So often when I’m out on a speaking engagement people will tell me about their relatives who have left the church to join an evangelical sect, and they express their bewilderment and frustration at not being able to answer the evangelical’s challenges.

The problem is complex, but underneath it all is the fact that the Protestant and Catholic view the Christian faith from a very different perspective and they have a whole different set of priorities and have a different authority system and use a very different vocabulary. Furthermore, the Catholic usually senses that this is true, while very often, the Evangelical is not aware of it.

Thus, the Evangelical will say something like, “Have you ever accepted Jesus Christ as your personal Lord and Savior?” not realizing that this is actually a specialized sort of language peculiar to his type or religion. To the Catholic it sounds as odd as it might be for the Evangelical to be asked, “Are you in a state of grace?”

So what to do? I advise Catholics first of all to be aware of the underlying culture and language gap, and not to accept it on the Evangelical’s terms. You can ask them to define their terms, “What exactly do you mean by ‘accepting Jesus Christ as my personal Lord and Savior?” If they can explain it, that helps the Evangelical to move away from cliches and discuss the faith from a new perspective. Secondly, I suggest that the Catholic agree with the Evangelical about everything, but then clarify it from a Catholic perspective.

So, the Catholic, when asked, “Are you a born again Christian?” should say, “Yes indeed! I was born again in baptism and faith in Christ.” On this one you can quote the very chapter from John’s gospel (ch.3) which is where the term ‘born again’ comes from, and show how the Lord says you must be born ‘of water and the Spirit’. This won’t really satisfy the fervent Evangelical–indeed it will probably frustrate him, but it does you both good because now you’re in a real discussion.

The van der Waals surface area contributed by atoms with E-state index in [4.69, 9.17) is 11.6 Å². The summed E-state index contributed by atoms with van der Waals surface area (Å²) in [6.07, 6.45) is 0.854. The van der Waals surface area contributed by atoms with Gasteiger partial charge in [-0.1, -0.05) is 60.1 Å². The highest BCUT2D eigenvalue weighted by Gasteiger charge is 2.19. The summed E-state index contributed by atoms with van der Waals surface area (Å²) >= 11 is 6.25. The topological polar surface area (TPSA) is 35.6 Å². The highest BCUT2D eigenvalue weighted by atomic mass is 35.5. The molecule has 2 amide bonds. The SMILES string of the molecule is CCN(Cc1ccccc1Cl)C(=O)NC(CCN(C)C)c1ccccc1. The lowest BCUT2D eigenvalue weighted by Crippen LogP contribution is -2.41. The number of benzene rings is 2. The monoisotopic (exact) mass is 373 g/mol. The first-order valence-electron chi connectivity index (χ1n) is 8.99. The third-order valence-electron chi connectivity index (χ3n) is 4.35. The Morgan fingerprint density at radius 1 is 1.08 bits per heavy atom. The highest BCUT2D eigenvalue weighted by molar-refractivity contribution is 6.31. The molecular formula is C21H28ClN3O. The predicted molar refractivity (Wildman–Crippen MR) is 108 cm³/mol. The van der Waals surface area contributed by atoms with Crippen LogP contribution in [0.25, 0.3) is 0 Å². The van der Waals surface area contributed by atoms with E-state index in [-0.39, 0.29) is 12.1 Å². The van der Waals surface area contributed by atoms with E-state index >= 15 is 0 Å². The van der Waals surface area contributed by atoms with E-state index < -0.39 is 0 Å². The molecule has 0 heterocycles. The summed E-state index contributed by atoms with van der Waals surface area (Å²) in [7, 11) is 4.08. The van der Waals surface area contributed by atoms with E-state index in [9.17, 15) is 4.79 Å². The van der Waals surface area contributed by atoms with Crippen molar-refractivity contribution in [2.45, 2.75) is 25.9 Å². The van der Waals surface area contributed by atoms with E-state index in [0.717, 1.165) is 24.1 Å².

This tactic, of accepting their challenge, then turning it allows you to put the Catholic point of view without being ugly. Another example is when the Evangelical will try to engage you in a Bible verse shoot out. It seems to you that they know their Bible backward and forward, and some of them do. However, in fact most of them don’t. They just know certain proof texts which they take out of context. Call their bluff on this and say something like, “Look here. I’m not going to engage in swapping Bible proof texts with you. That’s not how we Catholics use the Bible. Instead we study the whole Bible along with the teachings of our church in order to understand the whole.” At the same time, Catholics who are engaged in apologetics should know their Bible and have some of the excellent resources (Pat Madrid’s books are especially good on this) in order to show that you do know the Bible and that it supports your faith.

The last point is to be positive and upbeat and loving. When someone says, “Why do you Catholics worship Mary?” Don’t go all defensive or ashamed, but bounce back with a big smile and say, “We don’t worship Mary, but we venerate her. However, I have a question for you. Why do you Protestants hate Mary so much?” The Protestant will then be wrong footed and say that he doesn’t hate Mary. You can then ask him just what he does think about Mary and why and once again you’re past the misconceptions and cliches and you’ve got yourself into an interesting discussion.